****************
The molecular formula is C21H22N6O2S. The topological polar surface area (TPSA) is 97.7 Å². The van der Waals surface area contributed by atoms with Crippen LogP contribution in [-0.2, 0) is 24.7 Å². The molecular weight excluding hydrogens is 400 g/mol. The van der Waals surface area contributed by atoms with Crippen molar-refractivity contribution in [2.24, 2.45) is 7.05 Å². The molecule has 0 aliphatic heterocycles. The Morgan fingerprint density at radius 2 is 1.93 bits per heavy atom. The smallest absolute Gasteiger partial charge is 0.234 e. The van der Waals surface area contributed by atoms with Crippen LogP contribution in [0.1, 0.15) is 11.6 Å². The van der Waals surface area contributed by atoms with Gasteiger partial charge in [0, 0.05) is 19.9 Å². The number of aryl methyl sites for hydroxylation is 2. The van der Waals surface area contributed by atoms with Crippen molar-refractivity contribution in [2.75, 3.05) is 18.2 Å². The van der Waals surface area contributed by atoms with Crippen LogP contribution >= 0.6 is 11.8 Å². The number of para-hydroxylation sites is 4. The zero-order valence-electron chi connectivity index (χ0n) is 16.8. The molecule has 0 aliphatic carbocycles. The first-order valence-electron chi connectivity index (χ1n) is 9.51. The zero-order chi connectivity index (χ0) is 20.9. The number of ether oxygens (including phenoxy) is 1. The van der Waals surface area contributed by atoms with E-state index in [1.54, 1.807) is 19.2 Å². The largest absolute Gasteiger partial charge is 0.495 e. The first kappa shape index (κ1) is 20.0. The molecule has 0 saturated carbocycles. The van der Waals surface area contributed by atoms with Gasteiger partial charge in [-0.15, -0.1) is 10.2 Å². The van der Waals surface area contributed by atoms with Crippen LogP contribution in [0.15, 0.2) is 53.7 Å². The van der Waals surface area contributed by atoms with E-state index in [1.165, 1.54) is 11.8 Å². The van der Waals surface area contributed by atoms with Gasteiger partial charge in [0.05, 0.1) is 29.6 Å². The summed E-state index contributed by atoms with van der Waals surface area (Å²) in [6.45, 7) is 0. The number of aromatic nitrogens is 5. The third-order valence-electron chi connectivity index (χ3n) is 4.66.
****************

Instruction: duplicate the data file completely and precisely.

The molecular formula is C21H22N6O2S. The topological polar surface area (TPSA) is 97.7 Å². The van der Waals surface area contributed by atoms with Crippen LogP contribution in [-0.2, 0) is 24.7 Å². The molecular weight excluding hydrogens is 400 g/mol. The van der Waals surface area contributed by atoms with Crippen molar-refractivity contribution in [2.24, 2.45) is 7.05 Å². The molecule has 0 aliphatic heterocycles. The Morgan fingerprint density at radius 2 is 1.93 bits per heavy atom. The smallest absolute Gasteiger partial charge is 0.234 e. The van der Waals surface area contributed by atoms with Crippen LogP contribution in [0.1, 0.15) is 11.6 Å². The van der Waals surface area contributed by atoms with Gasteiger partial charge in [0, 0.05) is 19.9 Å². The number of aryl methyl sites for hydroxylation is 2. The van der Waals surface area contributed by atoms with Crippen molar-refractivity contribution in [2.75, 3.05) is 18.2 Å². The van der Waals surface area contributed by atoms with Crippen LogP contribution >= 0.6 is 11.8 Å². The number of para-hydroxylation sites is 4. The zero-order valence-electron chi connectivity index (χ0n) is 16.8. The molecule has 0 aliphatic carbocycles. The first-order valence-electron chi connectivity index (χ1n) is 9.51. The zero-order chi connectivity index (χ0) is 20.9. The number of ether oxygens (including phenoxy) is 1. The van der Waals surface area contributed by atoms with E-state index in [1.54, 1.807) is 19.2 Å². The largest absolute Gasteiger partial charge is 0.495 e. The first kappa shape index (κ1) is 20.0. The molecule has 0 saturated carbocycles. The van der Waals surface area contributed by atoms with Gasteiger partial charge in [-0.15, -0.1) is 10.2 Å². The van der Waals surface area contributed by atoms with Crippen LogP contribution in [0.15, 0.2) is 53.7 Å². The van der Waals surface area contributed by atoms with E-state index in [1.165, 1.54) is 11.8 Å². The van der Waals surface area contributed by atoms with Gasteiger partial charge in [0.05, 0.1) is 29.6 Å². The summed E-state index contributed by atoms with van der Waals surface area (Å²) in [6.45, 7) is 0. The number of aromatic nitrogens is 5. The third-order valence-electron chi connectivity index (χ3n) is 4.66.